The digital mock-up of the pages with the Stella images looked like this:

But always the questions: how to print them, should that printing be related to the van Eyck images of the first iteration, and if so, how? My initial idea was to print the Stella images straight from photopolymer, but to cut the films with rubylith by hand, without a straight edge, in order to make the edges less rigid as in the original painting. But that didn’t seem to be enough—simply relying on the title of the paintings and the reader’s knowledge to make the connection would be too tenuous & wouldn’t actualize the layering of the text/books. I decided that both images should be printed, the original van Eycks and the new Stella, right over top of the other. The van Eycks would be printed as halftone photographs directly from the photopolymer:

And the Stella images would be printed from hand-cut, vinyl collagraph blocks, which would give the stripes the edges that I wanted, but would also print with a different surface quality and thus bring the physical material of the printed pages more to the reader’s attention. Obviously, printing the images from collagraphs would mean more labor: making the blocks, and then printing them in separate runs/lock-ups. My hope was that the transformation of the printed surface, and the legibility/attention to the material that would bring, would make it worthwhile. But isn’t that always the hope with these things. Here are some images from the construction of the collagraph blocks:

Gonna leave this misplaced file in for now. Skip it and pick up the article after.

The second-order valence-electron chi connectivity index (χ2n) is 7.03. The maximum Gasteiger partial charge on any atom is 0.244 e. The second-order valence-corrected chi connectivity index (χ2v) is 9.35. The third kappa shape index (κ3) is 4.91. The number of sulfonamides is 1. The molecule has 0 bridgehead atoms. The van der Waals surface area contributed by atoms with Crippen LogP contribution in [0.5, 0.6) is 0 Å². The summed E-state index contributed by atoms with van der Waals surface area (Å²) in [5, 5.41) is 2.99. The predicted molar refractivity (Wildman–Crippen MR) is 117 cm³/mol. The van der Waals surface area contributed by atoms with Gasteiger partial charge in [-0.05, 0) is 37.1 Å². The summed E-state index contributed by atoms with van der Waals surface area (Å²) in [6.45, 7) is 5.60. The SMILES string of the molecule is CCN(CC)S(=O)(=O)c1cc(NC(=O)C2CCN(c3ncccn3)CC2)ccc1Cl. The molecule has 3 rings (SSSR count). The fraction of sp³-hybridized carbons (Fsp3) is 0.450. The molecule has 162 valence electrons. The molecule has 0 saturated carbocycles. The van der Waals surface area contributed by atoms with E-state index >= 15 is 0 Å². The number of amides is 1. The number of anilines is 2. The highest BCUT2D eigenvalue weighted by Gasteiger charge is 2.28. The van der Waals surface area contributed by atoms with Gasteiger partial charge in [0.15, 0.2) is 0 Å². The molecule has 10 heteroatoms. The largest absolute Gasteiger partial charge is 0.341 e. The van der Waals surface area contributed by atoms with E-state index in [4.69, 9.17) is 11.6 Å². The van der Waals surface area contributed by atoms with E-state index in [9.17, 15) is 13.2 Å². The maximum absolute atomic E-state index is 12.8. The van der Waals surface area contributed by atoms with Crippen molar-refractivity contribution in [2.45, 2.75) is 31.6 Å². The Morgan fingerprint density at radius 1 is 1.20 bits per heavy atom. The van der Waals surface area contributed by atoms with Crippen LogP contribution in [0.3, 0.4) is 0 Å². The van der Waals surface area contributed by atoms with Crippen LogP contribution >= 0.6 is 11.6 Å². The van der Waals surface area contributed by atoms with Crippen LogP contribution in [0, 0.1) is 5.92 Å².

Most of the printing of the collagraphs went very smoothly, as expected from earlier tests. The cover block did not behave as planned—it fell apart while printing—but that was actually better & more on that in the next post.

The layering (printed in two slightly different blacks, one rubber-based, one oil-based) was subtle but effective. The images, with their heavy, messy, physical black are enjoyable to touch and look at closely. They are difficult to read, but still very legible.

Also, the second iteration of The New Manifesto of the NewLights Press will be officially released on this coming Monday, April 22, 2013.



It was so much fun to make the modular titling type for The Heads that I wanted to do it again for the second iteration of the New Manifesto. In the first iteration I used the face Placard Condensed for the titles, which has been a longtime favorite of mine, even before I realized that it is essentially, at least in the capital letters, supposed to look like the lovely, generic, “Gothic” wood type that is common in letterpress studios. The thing that I don’t like about that typeface is that it often looks too condensed for my purposes. This is a major typographic confession—I’ve often used it and widened the glyphs 20% – 30%. As far as I know no one has ever noticed, but after I started looking carefully this time around, it became awkwardly obvious. So it was time for some new titling type.